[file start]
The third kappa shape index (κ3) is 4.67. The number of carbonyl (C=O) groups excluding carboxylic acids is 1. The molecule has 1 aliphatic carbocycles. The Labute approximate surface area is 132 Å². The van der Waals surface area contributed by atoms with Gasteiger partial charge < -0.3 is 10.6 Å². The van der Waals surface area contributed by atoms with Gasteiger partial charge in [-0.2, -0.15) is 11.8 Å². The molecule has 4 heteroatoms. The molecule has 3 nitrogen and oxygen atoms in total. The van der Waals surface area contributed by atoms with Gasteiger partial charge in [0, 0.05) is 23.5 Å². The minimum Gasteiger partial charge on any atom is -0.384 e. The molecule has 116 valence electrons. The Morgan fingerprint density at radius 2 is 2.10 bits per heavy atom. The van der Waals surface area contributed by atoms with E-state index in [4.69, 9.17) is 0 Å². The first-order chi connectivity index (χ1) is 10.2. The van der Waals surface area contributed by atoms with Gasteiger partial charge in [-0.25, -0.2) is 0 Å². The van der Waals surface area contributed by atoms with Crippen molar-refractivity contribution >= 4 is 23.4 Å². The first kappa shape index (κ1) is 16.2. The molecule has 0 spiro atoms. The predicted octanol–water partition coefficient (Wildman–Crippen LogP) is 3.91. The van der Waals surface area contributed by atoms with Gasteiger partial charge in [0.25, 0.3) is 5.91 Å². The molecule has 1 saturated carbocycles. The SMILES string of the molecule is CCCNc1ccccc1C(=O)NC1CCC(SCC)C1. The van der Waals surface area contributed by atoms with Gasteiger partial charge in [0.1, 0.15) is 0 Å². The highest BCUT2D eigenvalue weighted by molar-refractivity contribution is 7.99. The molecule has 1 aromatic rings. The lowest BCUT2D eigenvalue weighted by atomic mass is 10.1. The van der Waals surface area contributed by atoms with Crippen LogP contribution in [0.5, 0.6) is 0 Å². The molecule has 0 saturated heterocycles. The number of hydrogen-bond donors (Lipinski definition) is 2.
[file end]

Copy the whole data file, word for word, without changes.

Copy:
The third kappa shape index (κ3) is 4.67. The number of carbonyl (C=O) groups excluding carboxylic acids is 1. The molecule has 1 aliphatic carbocycles. The Labute approximate surface area is 132 Å². The van der Waals surface area contributed by atoms with Gasteiger partial charge < -0.3 is 10.6 Å². The van der Waals surface area contributed by atoms with Gasteiger partial charge in [-0.2, -0.15) is 11.8 Å². The molecule has 4 heteroatoms. The molecule has 3 nitrogen and oxygen atoms in total. The van der Waals surface area contributed by atoms with Gasteiger partial charge in [0, 0.05) is 23.5 Å². The minimum Gasteiger partial charge on any atom is -0.384 e. The molecule has 116 valence electrons. The Morgan fingerprint density at radius 2 is 2.10 bits per heavy atom. The van der Waals surface area contributed by atoms with E-state index in [4.69, 9.17) is 0 Å². The first-order chi connectivity index (χ1) is 10.2. The van der Waals surface area contributed by atoms with Gasteiger partial charge in [-0.25, -0.2) is 0 Å². The van der Waals surface area contributed by atoms with Crippen molar-refractivity contribution >= 4 is 23.4 Å². The first kappa shape index (κ1) is 16.2. The molecule has 0 spiro atoms. The predicted octanol–water partition coefficient (Wildman–Crippen LogP) is 3.91. The van der Waals surface area contributed by atoms with Gasteiger partial charge in [0.25, 0.3) is 5.91 Å². The molecule has 1 saturated carbocycles. The SMILES string of the molecule is CCCNc1ccccc1C(=O)NC1CCC(SCC)C1. The van der Waals surface area contributed by atoms with Gasteiger partial charge in [0.1, 0.15) is 0 Å². The highest BCUT2D eigenvalue weighted by molar-refractivity contribution is 7.99. The molecule has 1 aromatic rings. The lowest BCUT2D eigenvalue weighted by atomic mass is 10.1. The van der Waals surface area contributed by atoms with Crippen LogP contribution in [0.5, 0.6) is 0 Å². The molecule has 0 saturated heterocycles. The number of hydrogen-bond donors (Lipinski definition) is 2.